“The economic mobility for students who have a base in a liberal arts education is evident. UNCF is eager to cross-pollinate liberal arts pedagogy into professions that will provide the all-encompassing skill sets that 21st-century employers value,” said Dr. Michael L. Lomax, president and CEO of the United Negro College Fund.
Clark Atlanta University
CAU Partners with Augusta University for Cyber Security Research
The departments of cyber-physical systems at Clark Atlanta University and the School of Computer and Cyber Sciences at Augusta University will join forces to promote research on making complex-cyber-physical systems efficient, reliable and secure. The partnership will provide for research opportunities for undergraduate students at each university.
George T. French, president of Clark Atlanta University, stated that the university “is excited about the possibilities of this unique partnership. Together we will drive the diversity of ideas, talents, and opportunities that ensure a successful and more inclusive ecosystem for innovation.”
Augusta University is a state school with nearly 5,500 undergraduate students and about 3,000 graduate students. African Americans make up 24 percent of the undergraduate student body. (U.S. Dept. of Education).
The National Science Foundation
The National Science Foundation will award a $3 million grant to six educational institutions in Georgia to increase the number of students from underrepresented groups who graduate with degrees in the STEM fields. Students selected to participate in the program will receive a stipend, mentoring, research and internship opportunities, invitations to research conferences to present their work, and preparation for the Graduate Research Examination.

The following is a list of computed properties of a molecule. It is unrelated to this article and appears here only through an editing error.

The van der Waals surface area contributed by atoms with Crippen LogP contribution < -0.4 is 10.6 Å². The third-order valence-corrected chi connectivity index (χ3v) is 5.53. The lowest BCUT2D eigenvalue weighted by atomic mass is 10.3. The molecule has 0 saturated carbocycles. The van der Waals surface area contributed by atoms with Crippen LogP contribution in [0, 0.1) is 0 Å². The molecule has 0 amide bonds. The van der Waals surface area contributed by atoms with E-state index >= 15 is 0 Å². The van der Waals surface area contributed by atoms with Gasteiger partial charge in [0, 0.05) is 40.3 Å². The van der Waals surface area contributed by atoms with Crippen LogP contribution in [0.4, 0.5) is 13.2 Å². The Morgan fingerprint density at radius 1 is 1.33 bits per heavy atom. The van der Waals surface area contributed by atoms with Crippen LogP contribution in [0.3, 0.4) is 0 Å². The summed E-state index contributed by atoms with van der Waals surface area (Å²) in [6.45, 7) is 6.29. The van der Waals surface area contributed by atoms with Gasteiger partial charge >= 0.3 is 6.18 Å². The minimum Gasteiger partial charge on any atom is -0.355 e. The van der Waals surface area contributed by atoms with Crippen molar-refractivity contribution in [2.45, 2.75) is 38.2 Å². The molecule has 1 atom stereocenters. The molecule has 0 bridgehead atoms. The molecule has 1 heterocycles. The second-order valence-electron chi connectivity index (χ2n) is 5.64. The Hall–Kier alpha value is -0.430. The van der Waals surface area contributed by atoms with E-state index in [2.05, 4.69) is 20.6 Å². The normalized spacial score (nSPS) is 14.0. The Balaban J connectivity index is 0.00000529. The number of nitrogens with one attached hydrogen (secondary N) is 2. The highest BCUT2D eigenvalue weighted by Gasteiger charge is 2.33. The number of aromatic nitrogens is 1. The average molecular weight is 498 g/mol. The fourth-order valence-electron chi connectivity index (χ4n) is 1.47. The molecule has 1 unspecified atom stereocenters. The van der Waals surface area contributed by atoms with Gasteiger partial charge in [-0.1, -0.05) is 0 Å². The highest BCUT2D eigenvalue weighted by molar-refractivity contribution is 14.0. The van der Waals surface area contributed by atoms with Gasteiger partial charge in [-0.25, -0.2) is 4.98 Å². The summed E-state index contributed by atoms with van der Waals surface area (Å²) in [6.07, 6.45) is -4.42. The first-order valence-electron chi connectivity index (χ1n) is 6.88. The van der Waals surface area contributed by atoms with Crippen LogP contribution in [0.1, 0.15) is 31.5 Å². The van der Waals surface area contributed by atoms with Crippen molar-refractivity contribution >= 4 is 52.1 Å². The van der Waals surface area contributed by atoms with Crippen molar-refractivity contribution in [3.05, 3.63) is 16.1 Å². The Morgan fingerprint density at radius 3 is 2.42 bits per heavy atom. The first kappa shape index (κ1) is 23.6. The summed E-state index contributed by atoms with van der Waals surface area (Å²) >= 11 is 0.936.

Note: although no HBCUs were included, perspective applicants who can apply at these community and technical colleges:
Georgia Southwestern State University
Columbus State University
Valdosta State University
Abraham Baldwin Agricultural College
Columbus Technical College
South Georgia Technical College
Bowie State University
Bowie State University and Baltimore City Community College have formed an alliance that will make it easier for graduates of the community college to transfer to four-year degree programs at the historically Black university.
Baltimore City Community College enrolls about 4,500 students according to the latest data supplied to the U.S. Department of Education. African Americans make up more than two thirds of the student body.
Under the agreement, Baltimore City Community College graduates will be able to transfer into 12 comparable academic programs at Bowie State University to complete their bachelor’s degrees.
Computer technology… are among the 12 programs included in the agreement.
In addition, a unique feature of the agreement will enable select students in the community college’s Honor’s Program to transfer into the Honor’s Program at Bowie State University and receive a full scholarship covering in-state tuition and fees.
Aminta H. Breaux, president of Bowie State University, stated that “together with Baltimore City Community College, Bowie State University is advancing our Racing to Excellence strategic plan and vision, creating new collaborative educational partnerships.
This partnership will build a meaningful pathway for BCCC students to continue their educational pursuits in innovative academic programs for today’s workforce.”